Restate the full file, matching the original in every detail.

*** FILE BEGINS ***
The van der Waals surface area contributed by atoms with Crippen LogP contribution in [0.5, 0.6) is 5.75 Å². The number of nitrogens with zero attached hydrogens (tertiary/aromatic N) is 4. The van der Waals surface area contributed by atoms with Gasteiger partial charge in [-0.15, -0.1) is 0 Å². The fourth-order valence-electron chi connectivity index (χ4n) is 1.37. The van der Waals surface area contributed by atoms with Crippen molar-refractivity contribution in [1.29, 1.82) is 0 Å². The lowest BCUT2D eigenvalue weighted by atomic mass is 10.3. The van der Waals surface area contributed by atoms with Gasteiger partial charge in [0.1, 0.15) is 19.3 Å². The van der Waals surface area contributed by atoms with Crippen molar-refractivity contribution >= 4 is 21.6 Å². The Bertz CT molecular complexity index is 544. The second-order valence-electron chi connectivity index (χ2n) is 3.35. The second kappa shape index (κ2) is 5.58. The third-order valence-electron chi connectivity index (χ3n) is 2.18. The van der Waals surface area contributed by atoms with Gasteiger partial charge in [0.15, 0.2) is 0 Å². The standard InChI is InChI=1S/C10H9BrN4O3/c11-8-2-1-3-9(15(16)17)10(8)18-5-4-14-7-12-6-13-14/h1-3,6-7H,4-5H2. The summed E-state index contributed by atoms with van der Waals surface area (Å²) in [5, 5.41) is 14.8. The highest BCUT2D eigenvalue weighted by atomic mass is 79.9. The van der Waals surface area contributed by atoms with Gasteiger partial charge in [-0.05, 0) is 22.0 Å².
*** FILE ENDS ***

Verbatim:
The van der Waals surface area contributed by atoms with Crippen LogP contribution in [0.5, 0.6) is 5.75 Å². The number of nitrogens with zero attached hydrogens (tertiary/aromatic N) is 4. The van der Waals surface area contributed by atoms with Gasteiger partial charge in [-0.15, -0.1) is 0 Å². The fourth-order valence-electron chi connectivity index (χ4n) is 1.37. The van der Waals surface area contributed by atoms with Crippen molar-refractivity contribution in [1.29, 1.82) is 0 Å². The lowest BCUT2D eigenvalue weighted by atomic mass is 10.3. The van der Waals surface area contributed by atoms with Gasteiger partial charge in [0.1, 0.15) is 19.3 Å². The van der Waals surface area contributed by atoms with Crippen molar-refractivity contribution >= 4 is 21.6 Å². The Bertz CT molecular complexity index is 544. The second-order valence-electron chi connectivity index (χ2n) is 3.35. The second kappa shape index (κ2) is 5.58. The third-order valence-electron chi connectivity index (χ3n) is 2.18. The van der Waals surface area contributed by atoms with Gasteiger partial charge in [0.15, 0.2) is 0 Å². The standard InChI is InChI=1S/C10H9BrN4O3/c11-8-2-1-3-9(15(16)17)10(8)18-5-4-14-7-12-6-13-14/h1-3,6-7H,4-5H2. The summed E-state index contributed by atoms with van der Waals surface area (Å²) in [5, 5.41) is 14.8. The highest BCUT2D eigenvalue weighted by atomic mass is 79.9. The van der Waals surface area contributed by atoms with Gasteiger partial charge in [-0.05, 0) is 22.0 Å².